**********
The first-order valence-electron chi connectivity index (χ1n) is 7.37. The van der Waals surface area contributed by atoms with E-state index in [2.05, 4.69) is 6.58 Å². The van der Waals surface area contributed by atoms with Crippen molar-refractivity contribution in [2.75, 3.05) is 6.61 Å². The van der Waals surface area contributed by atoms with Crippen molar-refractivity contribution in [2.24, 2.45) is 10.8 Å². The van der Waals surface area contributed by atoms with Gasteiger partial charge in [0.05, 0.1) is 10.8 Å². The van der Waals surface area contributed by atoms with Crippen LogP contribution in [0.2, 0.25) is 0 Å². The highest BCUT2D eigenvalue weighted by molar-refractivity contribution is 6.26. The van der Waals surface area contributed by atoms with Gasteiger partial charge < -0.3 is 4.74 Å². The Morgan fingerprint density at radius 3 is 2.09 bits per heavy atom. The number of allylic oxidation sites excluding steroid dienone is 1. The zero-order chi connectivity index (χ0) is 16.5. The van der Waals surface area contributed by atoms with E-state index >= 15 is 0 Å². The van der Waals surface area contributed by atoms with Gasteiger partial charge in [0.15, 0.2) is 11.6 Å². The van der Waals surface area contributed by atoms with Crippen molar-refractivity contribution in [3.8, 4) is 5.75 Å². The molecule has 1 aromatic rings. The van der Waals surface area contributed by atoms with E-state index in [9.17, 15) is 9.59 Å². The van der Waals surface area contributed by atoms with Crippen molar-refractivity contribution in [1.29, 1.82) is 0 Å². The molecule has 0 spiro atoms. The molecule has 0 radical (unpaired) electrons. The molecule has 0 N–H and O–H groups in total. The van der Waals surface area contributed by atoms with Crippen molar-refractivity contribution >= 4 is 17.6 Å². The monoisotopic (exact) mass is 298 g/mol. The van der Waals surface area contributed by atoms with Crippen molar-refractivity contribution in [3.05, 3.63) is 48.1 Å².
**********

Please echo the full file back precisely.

The first-order valence-electron chi connectivity index (χ1n) is 7.37. The van der Waals surface area contributed by atoms with E-state index in [2.05, 4.69) is 6.58 Å². The van der Waals surface area contributed by atoms with Crippen molar-refractivity contribution in [2.75, 3.05) is 6.61 Å². The van der Waals surface area contributed by atoms with Crippen molar-refractivity contribution in [2.24, 2.45) is 10.8 Å². The van der Waals surface area contributed by atoms with Gasteiger partial charge in [0.05, 0.1) is 10.8 Å². The van der Waals surface area contributed by atoms with Crippen LogP contribution in [0.2, 0.25) is 0 Å². The highest BCUT2D eigenvalue weighted by molar-refractivity contribution is 6.26. The van der Waals surface area contributed by atoms with Gasteiger partial charge < -0.3 is 4.74 Å². The Morgan fingerprint density at radius 3 is 2.09 bits per heavy atom. The number of allylic oxidation sites excluding steroid dienone is 1. The zero-order chi connectivity index (χ0) is 16.5. The van der Waals surface area contributed by atoms with E-state index >= 15 is 0 Å². The van der Waals surface area contributed by atoms with Gasteiger partial charge in [0.15, 0.2) is 11.6 Å². The van der Waals surface area contributed by atoms with Crippen molar-refractivity contribution in [3.8, 4) is 5.75 Å². The molecule has 1 aromatic rings. The van der Waals surface area contributed by atoms with E-state index in [9.17, 15) is 9.59 Å². The van der Waals surface area contributed by atoms with Crippen molar-refractivity contribution in [1.29, 1.82) is 0 Å². The molecule has 0 spiro atoms. The molecule has 0 radical (unpaired) electrons. The molecule has 0 N–H and O–H groups in total. The van der Waals surface area contributed by atoms with Crippen molar-refractivity contribution >= 4 is 17.6 Å². The monoisotopic (exact) mass is 298 g/mol. The van der Waals surface area contributed by atoms with Crippen molar-refractivity contribution in [3.05, 3.63) is 48.1 Å².